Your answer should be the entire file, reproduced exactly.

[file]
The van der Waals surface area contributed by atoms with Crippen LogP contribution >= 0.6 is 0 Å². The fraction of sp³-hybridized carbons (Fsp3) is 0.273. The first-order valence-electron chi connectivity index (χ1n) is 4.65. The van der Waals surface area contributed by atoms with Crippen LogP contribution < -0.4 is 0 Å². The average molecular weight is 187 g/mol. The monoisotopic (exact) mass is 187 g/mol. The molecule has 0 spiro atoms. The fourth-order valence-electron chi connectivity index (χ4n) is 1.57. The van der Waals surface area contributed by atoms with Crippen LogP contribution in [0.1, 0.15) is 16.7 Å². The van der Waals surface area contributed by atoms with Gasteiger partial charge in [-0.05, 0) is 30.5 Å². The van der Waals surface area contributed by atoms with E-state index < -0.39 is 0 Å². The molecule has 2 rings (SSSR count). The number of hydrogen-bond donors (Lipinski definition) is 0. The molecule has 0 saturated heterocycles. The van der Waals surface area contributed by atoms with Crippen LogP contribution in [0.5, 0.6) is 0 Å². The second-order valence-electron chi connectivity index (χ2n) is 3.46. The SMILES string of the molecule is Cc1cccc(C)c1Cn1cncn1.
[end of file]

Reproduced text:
The van der Waals surface area contributed by atoms with Crippen LogP contribution >= 0.6 is 0 Å². The fraction of sp³-hybridized carbons (Fsp3) is 0.273. The first-order valence-electron chi connectivity index (χ1n) is 4.65. The van der Waals surface area contributed by atoms with Crippen LogP contribution < -0.4 is 0 Å². The average molecular weight is 187 g/mol. The monoisotopic (exact) mass is 187 g/mol. The molecule has 0 spiro atoms. The fourth-order valence-electron chi connectivity index (χ4n) is 1.57. The van der Waals surface area contributed by atoms with Crippen LogP contribution in [0.1, 0.15) is 16.7 Å². The van der Waals surface area contributed by atoms with Gasteiger partial charge in [-0.05, 0) is 30.5 Å². The van der Waals surface area contributed by atoms with E-state index < -0.39 is 0 Å². The molecule has 2 rings (SSSR count). The number of hydrogen-bond donors (Lipinski definition) is 0. The molecule has 0 saturated heterocycles. The van der Waals surface area contributed by atoms with Crippen LogP contribution in [0.5, 0.6) is 0 Å². The second-order valence-electron chi connectivity index (χ2n) is 3.46. The SMILES string of the molecule is Cc1cccc(C)c1Cn1cncn1.